The AC-47 is perhaps most remembered for its unique names, most famously ‘Spooky’ and ‘Puff, the Magic Dragon’. Spooky is suggested to have come from its mystical appearance out of the darkness at night, letting loose its deadly weaponry onto its enemies. It also may have come from a pilot jokingly referring to the aircraft as a ‘spooky Gooney Bird’.

Internal view of the three miniguns.

Puff, the Magic Dragon was a name that stemmed from a Stars and Stripes reporter who witnessed a Spooky in action, referring to it as fire breathing dragon. Due to the popular 1963 song Puff, the Magic Dragon, the connection was quickly made and the name stuck.

The aircraft began combat trials immediately, with its first notable engagement on the night of December 23 1964. 37 minutes after an air support request was received from a Special Forces outpost under VC attack, a Spooky arrived overhead and unleashed its devastating firepower. Over 4,000 rounds later, and the VC withdrew.

The aircraft then repelled another VC attack 20 miles away at another outpost before returning to base. The C-47 airframe had a good service range, meaning it could loiter above a target for hours on end. This flight time was used in February 1965 when a Spooky gunship circled a VC position for four hours and fired over 20,000 rounds.

With these continuous early successes, the Air Force requested more Spooky conversions in 1965. Due to the scarcity of the Miniguns, the next few aircraft were instead fitted with ten .30 caliber Browing machine guns, however even with this amount, they still couldn’t match anyway near the output of three Miniguns. Eventually more Miniguns would arrive, and would once again be their primary armament.

Spookys continued to wage their devastating war against the enemy, defending countless villages, fortifications and outposts from VC attacks and targeting enemy held territory and supply convoys.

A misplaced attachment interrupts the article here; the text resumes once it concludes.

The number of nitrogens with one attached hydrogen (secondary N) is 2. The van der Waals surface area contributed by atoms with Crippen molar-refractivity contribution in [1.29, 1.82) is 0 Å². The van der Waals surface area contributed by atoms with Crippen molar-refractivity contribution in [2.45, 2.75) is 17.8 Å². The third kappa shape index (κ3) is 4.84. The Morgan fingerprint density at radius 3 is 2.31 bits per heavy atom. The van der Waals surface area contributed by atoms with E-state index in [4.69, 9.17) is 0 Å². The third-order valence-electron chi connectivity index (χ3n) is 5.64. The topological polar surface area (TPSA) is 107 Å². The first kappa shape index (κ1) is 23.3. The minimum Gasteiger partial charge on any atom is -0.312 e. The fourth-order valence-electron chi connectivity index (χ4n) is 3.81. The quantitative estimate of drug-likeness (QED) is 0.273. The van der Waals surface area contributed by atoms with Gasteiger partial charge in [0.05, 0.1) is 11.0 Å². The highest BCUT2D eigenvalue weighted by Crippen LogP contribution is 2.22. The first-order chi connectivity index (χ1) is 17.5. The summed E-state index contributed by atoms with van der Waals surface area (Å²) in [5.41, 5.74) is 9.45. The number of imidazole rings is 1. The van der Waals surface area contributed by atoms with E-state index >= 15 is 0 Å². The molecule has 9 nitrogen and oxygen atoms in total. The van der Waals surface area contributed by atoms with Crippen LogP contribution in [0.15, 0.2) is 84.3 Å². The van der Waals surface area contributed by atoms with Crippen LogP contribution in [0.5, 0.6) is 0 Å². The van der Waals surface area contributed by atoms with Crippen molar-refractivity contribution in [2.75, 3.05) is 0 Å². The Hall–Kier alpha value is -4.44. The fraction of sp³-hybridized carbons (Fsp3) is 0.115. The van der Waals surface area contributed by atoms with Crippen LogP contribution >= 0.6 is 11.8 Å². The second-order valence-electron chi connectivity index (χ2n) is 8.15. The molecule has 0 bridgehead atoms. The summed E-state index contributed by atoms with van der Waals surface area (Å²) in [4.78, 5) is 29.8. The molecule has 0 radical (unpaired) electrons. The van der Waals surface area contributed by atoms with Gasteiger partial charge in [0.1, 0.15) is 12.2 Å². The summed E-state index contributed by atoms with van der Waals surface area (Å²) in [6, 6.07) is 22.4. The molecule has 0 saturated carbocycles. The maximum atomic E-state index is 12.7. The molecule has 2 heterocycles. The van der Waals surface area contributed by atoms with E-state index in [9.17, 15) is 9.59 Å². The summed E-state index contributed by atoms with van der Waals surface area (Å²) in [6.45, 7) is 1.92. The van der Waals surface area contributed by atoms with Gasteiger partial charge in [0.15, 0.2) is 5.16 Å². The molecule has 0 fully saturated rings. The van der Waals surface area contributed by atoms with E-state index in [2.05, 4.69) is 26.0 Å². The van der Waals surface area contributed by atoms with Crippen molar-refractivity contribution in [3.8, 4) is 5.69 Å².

This carried on into 1966, where in October an AC-47 expended its 45 flares and 24,000 rounds of ammunition defending an outpost in Kien Phong Province. It returned to base, refuelled, rearmed and returned to fire off another 19,500 rounds.

Night attack of a Douglas AC-47D Spooky gunship over Saigon, 1968. This photo shows the quantity of tracers from the aircraft, which are 1 in every 5 rounds.
Night attack of a Douglas AC-47D Spooky gunship over Saigon, 1968. This photo shows the quantity of tracers from the aircraft, which are 1 in every 5 rounds.

In 1966, the fleet of Spookys had flown 5,584 missions and fired 13.6 million rounds and 81,700 flares. Records show that no friendly outpost or village was ever lost when under the protection of a Spooky gunship. The aircraft also massively affected enemy morale, as reports state entire attacks being called off at the sound of an approaching Spooky, or upon the drop of its first flare.

In 1969 an 82 mm mortar struck a Spooky, causing significant damage to the aircraft, and severely injuring loadmaster John Lee Levitow while he was handling an armed flare.

Despite having 40 injuries, Levitow managed to crawl to the flare and throw it out the cargo door, where it exploded just outside the aircraft. The aircraft and its crew managed to make it back to base. For his bravery while wounded, Levitow was awarded the Medal of Honor.

Later MXU-470 gun pods, a more purpose built system for the AC-47.
Later MXU-470 gun pods, a more purpose built system for the AC-47.

Naturally the Air Force looked for a replacement for the AC-47, which would be the Lockheed C-130 transport aircraft.

Using the lessons learnt from the AC-47 gunship, the AC-130 would be an entire ground up adaptation of the C-130, with much more advanced avionics, fire control and capabilities. It would be armed with two 20 mm Vulcan cannons, one 40 mm Bofors cannon, and a 105 mm howitzer. The AC-130s would initially serve alongside the AC-47s, but they would eventually entirely replace them, and are still in service with the US today.

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With the arrival of the AC-130 in numbers, the US began transferring the AC-47s to friendly nations in the area, including South Vietnam and Cambodia, the latter of which still operates them. The AC-47 is an amazing example of outdated equipment being revitalised into a new role, one that only it could perform. After the many thousands of lives it saved, the AC-47, Spooky, Puff, the Magic Dragon, will go down as a legend of the Vietnam war.


jesse-beckett is one of the authors writing for I Love WWII Planes